Old November 4th, 2005, 12:36 PM   #10
Major Player
 
Join Date: Nov 2004
Location: Canada
Posts: 547
Seems to me like the Z1 is the logical choice between these two.

It has superior battery life, is smaller and easier to carry around. The PAL modes allow for film-like motion, and the CF25 and CF30 modes should be very comparible to the 25/24P and 30P on the JVC. In addition the camera records in both 50i and 60i modes, which are great for capturing rapid motion and unpredictable scenarios.

-Steve
Steven White is offline   Reply With Quote
Old November 4th, 2005, 06:47 PM   #11
HDV Cinema
 
Join Date: Feb 2003
Location: Las Vegas
Posts: 4,007
Quote:
Originally Posted by Steven White
The CF25 and CF30 modes should be very comparible to the 25/24P and 30P on the JVC.-Steve
Please no. They are in no way like progressive.

There was just a letter to the editor from the manager of a huge corporate shop telling everyone how bad HDV was. For some reason, he decided to shoot cf24 and decided the results were far worse than SD camcorder he had ever seen!

I agree with the choice of the Z1, but shoot 1080i50 ONLY. And, be sure to order a copy of my "Sony HVR-Z1 and HDR-FX1 Handbook: HDV Technology, Production, and Post-Production" before you shoot a frame with your Z1.

www.knowledge-download.com/SonyHDV/index.html

Not only will you learn ALL about both progressive and interlaced HDV, and learn the best ways to shoot with the Z1 -- you'll learn before your trip about both PC and Mac post solutions. Having a pre-view of what you'll face when you get back can really help -- especially when you plan to convert to a DVD.

And, that raises the issue that by shooting true 24p with the HD100 -- you are in a position to make both PAL and NTSC DVDs. That's something to consider.
__________________
Switcher's Quick Guide to the Avid Media Composer >>> http://home.mindspring.com/~d-v-c
Steve Mullen is offline   Reply With Quote
Old November 5th, 2005, 04:07 PM   #12
Regular Crew
 
Join Date: Oct 2005
Location: Westfield, IN
Posts: 44
Camera Comments

Thanks to all that responded to my inquiry!
jon haskell
rivers of the world
Jon R. Haskell is offline   Reply With Quote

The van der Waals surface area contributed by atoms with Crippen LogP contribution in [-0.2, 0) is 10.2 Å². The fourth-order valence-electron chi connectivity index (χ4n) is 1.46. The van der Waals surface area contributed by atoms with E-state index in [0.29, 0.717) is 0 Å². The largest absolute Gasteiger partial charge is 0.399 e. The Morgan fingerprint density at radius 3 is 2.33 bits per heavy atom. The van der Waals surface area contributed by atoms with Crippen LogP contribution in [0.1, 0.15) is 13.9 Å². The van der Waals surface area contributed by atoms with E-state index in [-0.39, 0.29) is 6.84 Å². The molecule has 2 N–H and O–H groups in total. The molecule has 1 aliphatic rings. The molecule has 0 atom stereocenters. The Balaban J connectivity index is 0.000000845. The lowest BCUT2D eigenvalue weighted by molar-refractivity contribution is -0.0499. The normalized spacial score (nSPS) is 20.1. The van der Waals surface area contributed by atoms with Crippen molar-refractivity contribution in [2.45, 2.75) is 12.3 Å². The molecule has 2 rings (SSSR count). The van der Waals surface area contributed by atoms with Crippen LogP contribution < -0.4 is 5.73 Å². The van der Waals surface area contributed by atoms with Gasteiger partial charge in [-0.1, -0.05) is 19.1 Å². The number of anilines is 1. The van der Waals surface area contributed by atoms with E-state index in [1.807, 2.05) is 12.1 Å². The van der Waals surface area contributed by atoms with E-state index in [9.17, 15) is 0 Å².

Old November 5th, 2005, 09:33 PM   #13
Major Player
 
Join Date: Oct 2005
Location: NYC
Posts: 658
Out of curiousity - since it is comprably priced -
Why not go with the Panasonic AG-HVX200 whuch should be out by Dec/January?

You get 1080 & 24p, in a smaller camera
and the only drawback I can see is no changable lenses...

J
John Benton is offline   Reply With Quote
Old November 5th, 2005, 09:50 PM   #14
Contributor
 
Join Date: Jan 2003
Location: Kansas City, MO
Posts: 4,449
The HVX200 doesn't seem very suited for documentary work like that, unless you were using it to simply shoot DV. The P2 card array only allows for a maximum of about 16 mintues of HD footage, then you have to pull them out, download the footage, erase them and reuse them. Unless you have a few thousand dollars extra to buy enough to last the whole trip. Even if you got their 60 gig portable hard drive, it only holds an hour of HD footage, so you'd need quite a few of those too. If you're going with a non-tape based recording system, Sony's XDCAM makes a lot more sense at this point.
Bill Pryor is offline   Reply With Quote
Old November 6th, 2005, 09:07 AM   #15
Major Player
 
Join Date: Oct 2005
Location: NYC
Posts: 658
Thanks Bill,
I hadn't realized that the HVX200 records to tape only SD and the HD is only on the P2 cards
John Benton is offline   Reply
Reply

DV Info Net refers all where-to-buy and where-to-rent questions exclusively to these trusted full line dealers and rental houses...

Professional Video
(800) 833-4801
Portland, OR

B&H Photo Video
(866) 521-7381
New York, NY

Z.G.C.
(973) 335-4460
Mountain Lakes, NJ

Abel Cine Tech
(888) 700-4416
N.Y. NY & L.A. CA

Precision Camera
(800) 677-1023
Austin, TX

DV Info Net also encourages you to support local businesses and buy from an authorized dealer in your neighborhood.
  You are here: DV Info Net > JVC ProHD & MPEG2 Camera Systems > JVC GY-HD Series Camera Systems

Thread Tools Search this Thread
Search this Thread:

Advanced Search

 



Google
 

All times are GMT -6. The time now is 11:03 AM.


DV Info Net -- Real Names, Real People, Real Info!
1998-2017 The Digital Video Information Network